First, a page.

Comparison of Indonesian and Standard Malay
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Comparison of Indonesian and Standard Malay

Malaysian and Indonesian are two standardised varieties of the Malay language, used in Malaysia and Indonesia, respectively. Both varieties are generally mutually intelligible, yet there are noticeable differences in spelling, grammar, pronunciation and vocabulary, as well as the predominant source of loanwords.[1][2][3] The differences can range from those mutually unintelligible with one another, to those having a closer familial resemblance. The regionalised and localised varieties of Malay can become a catalyst for intercultural conflict, especially in higher education.[4][5][6]


To non-native speakers the two varieties may seem identical, but to native speakers the differences are noticeable through both diction and accent. They affect the broadcasting industry with regard to foreign language subtitling, for example, in DVD movies and on cable TV. In order to reach a wider audience, both Indonesian and Malay subtitles are sometimes displayed in a movie, along with other language subtitles. Another example is Malaysian TV providing Malay subtitling on Indonesian sinetrons (TV dramas) aired in Malaysia,[7] and vice versa.[8]

The Malay language in Indonesia and Malaysia also differs in recognition, where in Malaysia it enjoys status as the national language (Malaysian language),[9] while in Indonesia it is considered a regional language in Malay-speaking areas such as the eastern coast of Sumatra and West Kalimantan.[10][11] The term "Malay language" (Bahasa Melayu) in Indonesia and Malaysia invites different perceptions from its respective people.[12] To Malaysians, the Malay language is generally understood as the national language of Malaysia, with Malaysian language (Bahasa Malaysia) being a precise appellation for the Malay variety used in the country.[13] Between 1986 and 2007, the term Bahasa Melayu was used instead of Bahasa Malaysia, until the latter was reinstated, in order to instill a sense of belonging among Malaysians of all races, rather than just Malays.[14][15] Therefore, there was no clear distinction between the use of the term Malay (Bahasa Melayu) and the national language of Malaysia (Bahasa Malaysia). In Brunei, where Malay is also an official language, the language is known as Bahasa Melayu and in English as "Malay".[16]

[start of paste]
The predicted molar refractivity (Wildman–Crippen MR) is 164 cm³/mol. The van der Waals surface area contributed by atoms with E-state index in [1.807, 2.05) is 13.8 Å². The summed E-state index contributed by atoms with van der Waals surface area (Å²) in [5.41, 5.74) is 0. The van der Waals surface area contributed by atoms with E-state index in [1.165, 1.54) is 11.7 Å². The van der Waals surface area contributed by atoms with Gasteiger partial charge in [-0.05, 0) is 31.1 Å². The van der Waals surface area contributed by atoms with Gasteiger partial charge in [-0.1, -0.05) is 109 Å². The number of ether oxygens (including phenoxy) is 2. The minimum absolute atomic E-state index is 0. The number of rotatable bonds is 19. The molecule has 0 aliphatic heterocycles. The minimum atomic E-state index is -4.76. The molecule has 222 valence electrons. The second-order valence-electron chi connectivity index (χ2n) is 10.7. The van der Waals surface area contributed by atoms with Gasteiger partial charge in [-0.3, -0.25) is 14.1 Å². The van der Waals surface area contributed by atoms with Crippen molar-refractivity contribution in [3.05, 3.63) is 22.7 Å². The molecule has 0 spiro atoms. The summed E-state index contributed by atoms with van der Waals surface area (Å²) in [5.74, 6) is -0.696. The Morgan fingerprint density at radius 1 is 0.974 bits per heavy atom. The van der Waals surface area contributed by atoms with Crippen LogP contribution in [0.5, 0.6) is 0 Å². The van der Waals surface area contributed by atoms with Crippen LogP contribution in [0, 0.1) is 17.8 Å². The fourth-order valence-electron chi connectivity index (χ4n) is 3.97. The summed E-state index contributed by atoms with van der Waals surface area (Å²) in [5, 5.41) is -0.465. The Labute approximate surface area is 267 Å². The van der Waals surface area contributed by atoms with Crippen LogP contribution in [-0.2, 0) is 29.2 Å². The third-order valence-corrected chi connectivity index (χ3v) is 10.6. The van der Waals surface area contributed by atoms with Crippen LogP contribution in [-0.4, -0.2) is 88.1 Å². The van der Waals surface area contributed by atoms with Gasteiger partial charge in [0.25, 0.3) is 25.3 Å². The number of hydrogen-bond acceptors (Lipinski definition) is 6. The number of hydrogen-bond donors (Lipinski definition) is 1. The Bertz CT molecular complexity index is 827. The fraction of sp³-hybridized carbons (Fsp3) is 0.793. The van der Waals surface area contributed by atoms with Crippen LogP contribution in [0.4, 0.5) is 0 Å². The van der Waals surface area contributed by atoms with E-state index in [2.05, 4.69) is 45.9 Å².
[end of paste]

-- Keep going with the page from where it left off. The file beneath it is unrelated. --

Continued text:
In Indonesia, however, there is a clear distinction between "Malay language" (bahasa Melayu) and "Indonesian" (bahasa Indonesia). Indonesian is the national language which serves as the unifying language of Indonesia; despite being a standardized form of Malay, it is not referred to with the term "Malay" in common parlance.[17] The term "Malay" is usually reserved for the forms of Malay indigenous to the Malay ethnic group (the national standardized language of Malaysia and the non-standard idioms of Malay people, including those used by Malay Indonesians). Thus, "Malay" is considered a regional language (bahasa daerah) in Indonesia, enjoying the same status as e.g. Javanese, Sundanese, Buginese, Balinese, Batak languages and others.[18] Moreover, to some Indonesians, the term "Malay" is more often associated with Malaysia and the Malaysian variety of Malay.[19]

In Malaysia, the terms "Indonesian Malay" and "Malaysian Malay" are sometimes used for Indonesian and Malaysian as spoken in Malaysia. In Indonesia, "Indonesian Malay" usually refers to the vernacular varieties of Malay spoken by the Malay peoples of Indonesia, that is, to Malay as a regional language in Sumatra, though it is rarely used.[20]Bahasa Malaysia and Bahasa Melayu are used interchangeably in reference to Malay in Malaysia.


Before the 20th century, Malay was written in a local modified form of the Arabic alphabet known as Jawi. During the 20th century, Malay written with Roman letters, known as Rumi, almost completely replaced Jawi in everyday life. The romanisations originally used in Malaya (now part of Malaysia) and the Dutch East Indies (now Indonesia) reflected their past history as British and Dutch colonial possessions respectively. In Malaya, the romanisation of Malay, devised by Richard Wilkinson[21] was influenced by English, whereas in the Dutch East Indies, the system devised by C. A. Van Ophuijsen was influenced by Dutch.[22] As a result, in Indonesia, the vowel in the English word 'moon' was formerly represented oe, as in Dutch, although the official spelling of this sound was changed to u in 1947 when the Republican Spelling System was used.[23]